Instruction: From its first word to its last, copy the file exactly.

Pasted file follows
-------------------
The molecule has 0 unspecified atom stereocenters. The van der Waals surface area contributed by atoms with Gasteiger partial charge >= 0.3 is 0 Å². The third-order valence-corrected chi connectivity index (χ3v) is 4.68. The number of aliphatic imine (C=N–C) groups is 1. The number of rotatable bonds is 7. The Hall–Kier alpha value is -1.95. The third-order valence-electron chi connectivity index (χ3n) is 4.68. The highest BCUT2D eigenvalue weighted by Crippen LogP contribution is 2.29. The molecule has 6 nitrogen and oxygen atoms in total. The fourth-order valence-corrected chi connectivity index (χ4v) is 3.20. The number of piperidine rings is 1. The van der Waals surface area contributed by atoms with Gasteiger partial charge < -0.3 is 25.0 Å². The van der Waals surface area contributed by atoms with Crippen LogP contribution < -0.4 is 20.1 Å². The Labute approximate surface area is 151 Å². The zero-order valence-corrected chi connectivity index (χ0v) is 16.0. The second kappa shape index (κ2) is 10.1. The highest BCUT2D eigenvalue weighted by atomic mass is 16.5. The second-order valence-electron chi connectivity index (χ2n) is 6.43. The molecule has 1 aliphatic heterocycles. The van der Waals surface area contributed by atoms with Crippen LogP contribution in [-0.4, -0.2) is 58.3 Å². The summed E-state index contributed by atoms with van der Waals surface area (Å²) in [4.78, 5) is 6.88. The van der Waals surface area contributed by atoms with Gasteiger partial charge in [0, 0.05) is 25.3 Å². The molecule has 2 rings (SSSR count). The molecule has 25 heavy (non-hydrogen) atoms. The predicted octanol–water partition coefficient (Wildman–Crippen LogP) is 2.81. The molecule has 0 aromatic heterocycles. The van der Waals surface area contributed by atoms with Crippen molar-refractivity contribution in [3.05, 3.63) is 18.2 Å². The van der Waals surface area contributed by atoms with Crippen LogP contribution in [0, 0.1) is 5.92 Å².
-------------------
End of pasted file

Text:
The molecule has 0 unspecified atom stereocenters. The van der Waals surface area contributed by atoms with Gasteiger partial charge >= 0.3 is 0 Å². The third-order valence-corrected chi connectivity index (χ3v) is 4.68. The number of aliphatic imine (C=N–C) groups is 1. The number of rotatable bonds is 7. The Hall–Kier alpha value is -1.95. The third-order valence-electron chi connectivity index (χ3n) is 4.68. The highest BCUT2D eigenvalue weighted by Crippen LogP contribution is 2.29. The molecule has 6 nitrogen and oxygen atoms in total. The fourth-order valence-corrected chi connectivity index (χ4v) is 3.20. The number of piperidine rings is 1. The van der Waals surface area contributed by atoms with Gasteiger partial charge < -0.3 is 25.0 Å². The van der Waals surface area contributed by atoms with Crippen LogP contribution < -0.4 is 20.1 Å². The Labute approximate surface area is 151 Å². The zero-order valence-corrected chi connectivity index (χ0v) is 16.0. The second kappa shape index (κ2) is 10.1. The highest BCUT2D eigenvalue weighted by atomic mass is 16.5. The second-order valence-electron chi connectivity index (χ2n) is 6.43. The molecule has 1 aliphatic heterocycles. The van der Waals surface area contributed by atoms with Crippen LogP contribution in [-0.4, -0.2) is 58.3 Å². The summed E-state index contributed by atoms with van der Waals surface area (Å²) in [4.78, 5) is 6.88. The van der Waals surface area contributed by atoms with Gasteiger partial charge in [0, 0.05) is 25.3 Å². The molecule has 2 rings (SSSR count). The molecule has 25 heavy (non-hydrogen) atoms. The predicted octanol–water partition coefficient (Wildman–Crippen LogP) is 2.81. The molecule has 0 aromatic heterocycles. The van der Waals surface area contributed by atoms with Crippen molar-refractivity contribution in [3.05, 3.63) is 18.2 Å². The van der Waals surface area contributed by atoms with Crippen LogP contribution in [0, 0.1) is 5.92 Å².